I still have two sections I’ll be writing for Welcome the Valleys before NaNoWriMo closes out. Between the post-holiday snoozing and having extra family in the house, however, I wasn’t able to sit down and focus on the story yesterday.
So, given the season, I wanted to take some time to give thanks to all of you who have made this journey a wonderful adventure. Blogging is a strange practice, equal parts commentary and journal, and I can never really be certain if anyone is going to read what I’ve written. There are times when I feel I’ve authored a fantastic post which people can’t help but read, only to see silence in the stats. There are other times when I’m tired and stressed and consider a post to be a “throw away,” and people end up liking it very much.
Now, I don’t blog to get noticed. In fact, for me, it’s a spiritual discipline. Blogging every day in 2015 was a challenge encouraged by my friend, Jamison, to create something every day. It’s been a great adventure.
But it is nice to know someone is reading.
This is what made dedicating November to NaNoWriMo so daunting. If no one read the material, it might become a burden to continue writing the story. I might even have become discouraged enough to put Jeremy’s tale on hiatus until I recovered. In hope, I decided to jump in. “Hope” is in the name of my blog, after all.
The readers of Painfully Hopeful, though, helped make sure I wasn’t going to face a bout of writer’s depression1. Whether you are a subscriber, or if you followed the NaNoWriMo tag here just to read a segment, you made this journey a pleasure 2. So, let me give you some updates.
I had never intended to get to the 50,000 word goal of NaNoWriMo. Between my ABCNJ work, sermon preparation, and blogging dedicating November to reach 50,000 words in any one area would have been a stretch.
Nevertheless, I have managed to add 33,355 word to my manuscript. All total, *Welcome to the Valleys” is currently 72,085 words – and I still have three chapters left to write!
As I said. I don’t blog to get noticed, but it is nice to know someone is reading these posts. Throughout my year of daily blogging I’ve seen engagement from people increase across my WordPress stats, but most noticeably in the number of “likes” received. Some time ago I set a mental milestone for myself of achieving 100 likes in a month. Painfully Hopeful has gotten close several times, but never quite over the mark. Until this month, that is. Though November 27 Painfully Hopeful has hit 107 likes. It’s a fantastically small thing, but it’s nice to see that level of engagement.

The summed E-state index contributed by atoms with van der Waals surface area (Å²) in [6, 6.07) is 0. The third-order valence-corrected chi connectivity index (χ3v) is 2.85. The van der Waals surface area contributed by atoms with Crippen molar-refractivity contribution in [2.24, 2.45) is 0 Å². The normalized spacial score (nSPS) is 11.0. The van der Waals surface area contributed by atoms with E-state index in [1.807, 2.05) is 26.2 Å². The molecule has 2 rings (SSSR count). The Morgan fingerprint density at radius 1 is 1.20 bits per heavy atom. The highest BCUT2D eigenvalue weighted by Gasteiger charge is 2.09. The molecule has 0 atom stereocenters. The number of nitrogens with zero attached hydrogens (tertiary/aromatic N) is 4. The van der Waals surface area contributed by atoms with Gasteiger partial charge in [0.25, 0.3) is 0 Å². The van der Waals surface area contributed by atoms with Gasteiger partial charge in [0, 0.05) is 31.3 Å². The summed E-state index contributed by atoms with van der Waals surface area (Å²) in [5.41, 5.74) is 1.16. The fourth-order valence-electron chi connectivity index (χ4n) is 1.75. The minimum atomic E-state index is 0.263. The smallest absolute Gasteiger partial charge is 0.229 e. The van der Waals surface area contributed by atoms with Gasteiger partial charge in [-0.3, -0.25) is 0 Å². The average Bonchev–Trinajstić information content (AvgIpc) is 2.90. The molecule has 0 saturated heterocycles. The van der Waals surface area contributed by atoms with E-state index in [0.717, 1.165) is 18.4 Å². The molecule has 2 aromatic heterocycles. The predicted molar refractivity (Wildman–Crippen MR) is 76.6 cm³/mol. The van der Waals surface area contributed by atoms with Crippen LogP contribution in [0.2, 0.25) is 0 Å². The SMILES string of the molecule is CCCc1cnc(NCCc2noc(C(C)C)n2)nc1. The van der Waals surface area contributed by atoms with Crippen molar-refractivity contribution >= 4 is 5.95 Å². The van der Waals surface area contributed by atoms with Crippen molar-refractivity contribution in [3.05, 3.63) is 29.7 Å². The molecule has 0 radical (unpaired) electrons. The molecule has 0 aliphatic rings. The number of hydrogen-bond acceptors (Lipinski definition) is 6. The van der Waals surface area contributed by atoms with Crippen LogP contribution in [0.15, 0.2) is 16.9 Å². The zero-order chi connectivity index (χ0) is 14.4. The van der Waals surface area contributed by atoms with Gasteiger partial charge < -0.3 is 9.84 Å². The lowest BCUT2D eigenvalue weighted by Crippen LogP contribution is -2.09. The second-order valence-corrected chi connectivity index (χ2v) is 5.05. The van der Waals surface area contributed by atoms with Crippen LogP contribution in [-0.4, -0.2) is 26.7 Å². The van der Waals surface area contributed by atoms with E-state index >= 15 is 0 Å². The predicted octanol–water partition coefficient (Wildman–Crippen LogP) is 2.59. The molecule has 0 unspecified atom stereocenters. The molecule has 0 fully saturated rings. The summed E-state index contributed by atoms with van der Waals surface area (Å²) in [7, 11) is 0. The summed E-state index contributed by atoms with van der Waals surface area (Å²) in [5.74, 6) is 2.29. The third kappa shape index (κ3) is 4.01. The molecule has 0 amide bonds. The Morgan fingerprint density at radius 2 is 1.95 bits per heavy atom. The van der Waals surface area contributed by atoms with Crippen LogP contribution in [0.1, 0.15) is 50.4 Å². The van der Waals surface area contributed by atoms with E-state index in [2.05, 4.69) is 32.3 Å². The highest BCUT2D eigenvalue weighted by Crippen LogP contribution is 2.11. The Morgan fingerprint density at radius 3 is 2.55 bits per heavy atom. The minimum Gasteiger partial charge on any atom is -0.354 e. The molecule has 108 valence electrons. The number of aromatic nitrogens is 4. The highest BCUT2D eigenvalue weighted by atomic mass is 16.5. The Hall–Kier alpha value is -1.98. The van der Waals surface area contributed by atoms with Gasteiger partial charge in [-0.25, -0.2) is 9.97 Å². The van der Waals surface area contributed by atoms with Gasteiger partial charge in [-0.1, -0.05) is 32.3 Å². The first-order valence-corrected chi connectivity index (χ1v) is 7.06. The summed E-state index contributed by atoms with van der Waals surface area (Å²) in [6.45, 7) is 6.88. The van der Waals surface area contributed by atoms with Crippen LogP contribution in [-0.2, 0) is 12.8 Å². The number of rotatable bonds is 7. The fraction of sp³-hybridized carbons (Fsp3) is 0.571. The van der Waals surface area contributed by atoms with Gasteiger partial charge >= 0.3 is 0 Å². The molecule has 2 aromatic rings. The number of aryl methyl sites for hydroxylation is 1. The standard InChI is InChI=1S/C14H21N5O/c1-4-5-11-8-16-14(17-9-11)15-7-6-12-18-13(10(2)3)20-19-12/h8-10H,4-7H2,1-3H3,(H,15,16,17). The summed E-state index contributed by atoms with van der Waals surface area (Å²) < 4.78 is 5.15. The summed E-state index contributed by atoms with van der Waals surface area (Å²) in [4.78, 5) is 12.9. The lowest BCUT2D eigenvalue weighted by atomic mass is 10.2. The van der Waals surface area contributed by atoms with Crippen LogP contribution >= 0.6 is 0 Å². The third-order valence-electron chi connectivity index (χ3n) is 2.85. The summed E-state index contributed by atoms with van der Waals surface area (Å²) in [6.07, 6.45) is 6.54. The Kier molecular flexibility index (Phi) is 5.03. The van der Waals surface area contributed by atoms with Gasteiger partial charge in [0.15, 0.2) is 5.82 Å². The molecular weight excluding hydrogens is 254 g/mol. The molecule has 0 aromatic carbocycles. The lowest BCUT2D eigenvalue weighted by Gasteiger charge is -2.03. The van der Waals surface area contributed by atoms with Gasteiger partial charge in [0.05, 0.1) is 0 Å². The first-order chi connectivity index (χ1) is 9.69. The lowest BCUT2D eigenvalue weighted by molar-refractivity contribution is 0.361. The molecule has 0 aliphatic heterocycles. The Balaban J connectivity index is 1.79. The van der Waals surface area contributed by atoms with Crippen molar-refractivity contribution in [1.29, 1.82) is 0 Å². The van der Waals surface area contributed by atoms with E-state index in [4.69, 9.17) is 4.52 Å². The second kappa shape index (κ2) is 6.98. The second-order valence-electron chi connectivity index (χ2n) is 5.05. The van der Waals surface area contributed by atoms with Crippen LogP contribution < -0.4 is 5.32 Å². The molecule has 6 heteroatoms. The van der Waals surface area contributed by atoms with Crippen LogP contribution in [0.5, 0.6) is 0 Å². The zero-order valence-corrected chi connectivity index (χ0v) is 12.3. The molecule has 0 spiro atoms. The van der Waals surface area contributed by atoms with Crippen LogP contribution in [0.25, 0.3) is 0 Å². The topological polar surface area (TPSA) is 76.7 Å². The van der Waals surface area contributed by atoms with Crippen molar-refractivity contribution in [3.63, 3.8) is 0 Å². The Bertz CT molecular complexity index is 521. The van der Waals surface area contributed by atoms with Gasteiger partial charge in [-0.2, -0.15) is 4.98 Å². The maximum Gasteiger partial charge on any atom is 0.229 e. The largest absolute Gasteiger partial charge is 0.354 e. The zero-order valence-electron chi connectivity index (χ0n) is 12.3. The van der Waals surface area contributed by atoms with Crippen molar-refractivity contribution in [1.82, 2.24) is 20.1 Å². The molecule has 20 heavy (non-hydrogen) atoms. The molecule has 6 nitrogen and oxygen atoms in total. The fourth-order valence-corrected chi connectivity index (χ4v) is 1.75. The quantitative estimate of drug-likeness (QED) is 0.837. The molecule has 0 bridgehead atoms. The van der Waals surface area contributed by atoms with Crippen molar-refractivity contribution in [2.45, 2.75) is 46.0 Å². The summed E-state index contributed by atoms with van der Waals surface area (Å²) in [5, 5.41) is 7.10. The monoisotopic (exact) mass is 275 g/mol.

A character bio
I’ve not been able to do my author’s notes throughout November, which I have missed. There just hasn’t been enough time! But I wanted to give some insight into the nature of a character who has recently shown up, Senator Kaitlyn.
Kaitlyn is a woman who creates a great deal of friction in her social circles. She didn’t grow up in the cradle of The Valley’s civilization. Rather, she was born and raised in one of the poor homesteads carving a living out of the jungle’s surrounding Water Gap. At a young age she was brought to a healer to treat a nasty cough, and it was then Kaitlyn’s pathfinding abilities were discovered.
The moment her abilities were unveiled, her life changed. She was adopted into a prominent, but kind, Water Gap family and apprenticed to her predecessor in order to learn the ways of politics in The Valleys. She grew, was educated, and showed herself to be exceptionally bright. Several years after she began her new life, her biological family was discovered dead – fallen to a cough similar to the one which led her to Water Gap years before.
She has never gotten over this loss, nor has she forgiven the elites of the Inner Valleys for their selfish neglect of those who are daring to carve out a life for themselves in the outer settlements. When she finally took on her roll as full senator, Kaitlyn quickly became a leader in the outer settlement coalition and pushed for greater support and resources to be given to the homesteaders. This included pushing The Boulevard all the way out to Plantation, paving the way for it to become a regional economic engine. Her efforts have not made her many friends in the Inner Valleys.
Kaitlyn does not like Walter. She seems him, incorrectly, as privileged Inner Valley snob trying to work out his guilt. She does, however, see him as a useful ally – this is what led her to seek him out in Riverside. Walter, however, admires Kaitlyn deeply. He sees her as an example of what The Valleys could become. It makes for an interesting relationship.